“These people, their families, and their businesses have all been highly impacted, like all of us. That has led to much less of an emphasis on proprietary positions than you may have seen in the past,” he says. “The overall goal is to save lives.”

Collins says pharmaceutical company heads have told him that they are willing to turn over their clinical-trial networks to another company’s drug if it is the most promising against COVID-19, something he’s never heard before. “That tells you just how dedicated the whole group is to finding an answer,” he says.

Right now, this is an informal coalition—any company who wanted to join was included in the partnership, Collins says. For now, ACTIV is still willing to add new companies, although Collins says that soon the effort will have gone too far for newcomers to catch up.

One of ACTIV’s most important roles will be setting the scientific criteria to screen promising drug candidates or therapeutics and push the top contenders through preclinical and clinical trials quickly.

“Of the more than 100 candidates that are out there, frankly, quite a lot of those are not going to be very well supported. And there may be some diamonds in the rough,” Collins says. “Instead of just throwing them at a dartboard, we really want to get the best expertise to help us out.”

That ranking may happen in categories, he says, such as small molecules that have a known mechanism of action likely to work against the virus or immune therapies to tamp down an overactive immune system.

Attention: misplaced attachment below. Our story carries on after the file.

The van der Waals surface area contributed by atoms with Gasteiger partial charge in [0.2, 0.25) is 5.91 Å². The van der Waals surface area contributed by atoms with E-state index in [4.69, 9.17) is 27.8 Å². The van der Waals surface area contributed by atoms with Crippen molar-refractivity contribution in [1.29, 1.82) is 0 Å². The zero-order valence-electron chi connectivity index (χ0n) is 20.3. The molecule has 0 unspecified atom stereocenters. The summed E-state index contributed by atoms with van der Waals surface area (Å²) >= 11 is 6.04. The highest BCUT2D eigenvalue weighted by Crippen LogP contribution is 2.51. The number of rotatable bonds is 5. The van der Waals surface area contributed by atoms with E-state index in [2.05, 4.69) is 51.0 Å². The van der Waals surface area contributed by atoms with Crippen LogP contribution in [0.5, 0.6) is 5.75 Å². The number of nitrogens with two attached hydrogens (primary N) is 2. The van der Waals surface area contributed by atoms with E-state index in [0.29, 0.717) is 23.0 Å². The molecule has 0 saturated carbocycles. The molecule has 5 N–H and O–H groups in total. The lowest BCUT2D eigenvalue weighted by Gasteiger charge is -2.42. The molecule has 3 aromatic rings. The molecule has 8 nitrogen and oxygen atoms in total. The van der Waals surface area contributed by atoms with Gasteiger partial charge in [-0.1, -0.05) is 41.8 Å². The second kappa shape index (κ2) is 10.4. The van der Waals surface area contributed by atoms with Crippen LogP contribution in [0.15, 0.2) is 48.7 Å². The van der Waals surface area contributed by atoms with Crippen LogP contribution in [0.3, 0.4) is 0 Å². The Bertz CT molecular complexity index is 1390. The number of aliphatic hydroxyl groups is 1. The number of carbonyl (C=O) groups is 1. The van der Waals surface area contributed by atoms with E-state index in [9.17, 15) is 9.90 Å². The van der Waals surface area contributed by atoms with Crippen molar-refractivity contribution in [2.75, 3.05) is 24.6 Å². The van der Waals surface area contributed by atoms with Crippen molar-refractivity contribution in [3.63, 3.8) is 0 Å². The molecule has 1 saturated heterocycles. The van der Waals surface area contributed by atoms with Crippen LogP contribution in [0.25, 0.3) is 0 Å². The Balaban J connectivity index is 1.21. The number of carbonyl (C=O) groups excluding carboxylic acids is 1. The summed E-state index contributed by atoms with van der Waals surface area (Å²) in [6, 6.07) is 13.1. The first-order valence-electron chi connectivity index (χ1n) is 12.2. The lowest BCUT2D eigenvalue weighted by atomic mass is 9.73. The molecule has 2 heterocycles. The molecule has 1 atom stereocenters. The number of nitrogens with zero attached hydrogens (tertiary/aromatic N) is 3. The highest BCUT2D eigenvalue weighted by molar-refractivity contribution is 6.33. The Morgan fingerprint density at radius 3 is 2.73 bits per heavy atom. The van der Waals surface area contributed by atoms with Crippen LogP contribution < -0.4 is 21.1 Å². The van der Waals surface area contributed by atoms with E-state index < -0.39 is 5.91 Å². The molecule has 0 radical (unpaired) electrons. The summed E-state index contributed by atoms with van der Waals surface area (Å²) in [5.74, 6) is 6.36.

Several other coalitions have also formed around COVID-19, including one from the Bill & Melinda Gates Foundation. Collins says NIH is supportive of those initiatives and hopes they can work together to avoid duplicating efforts. Many of the ACTIV members are also in those groups.

That’s also true of international endeavors. ACTIV plans to watch and learn from trials worldwide, including those in the United Kingdom and Europe and another multisite trial led by the World Health Organization. For ACTIV, though, “most of the focus right now is on what we can do in the United States,” Collins says.

NIH has not specified how much money it will spend, Collins says. A lot depends on what trials it identifies and whether there will be an industry or another federal partner who could cover some of the costs.

When the world gets a vaccine that’s safe, effective, and can be manufactured in large numbers of doses, it “will be a very happy moment indeed for this crisis,” Collins says. “So we will spare nothing in trying to get there. But I’m not ready yet to say exactly what the group’s going to come up with.”

Right now, the group is very focused on the current COVID-19 crisis, Collins says, but he can imagine that the work they do could be useful for a future pandemic. That could include everything from new drug targets to different approaches to regulatory science. But they won’t compromise on collecting the data that is needed.

“If we want to get these to the point of FDA [Food and Drug Administration] approval, it will have to meet a very high standard of safety and efficacy,” Collins says. “We would not want to run a trial that didn’t achieve that.”

UPDATE

This story was revised on April 23, 2020, to clarify that Francis Collins and David Wholley spoke at a press briefing.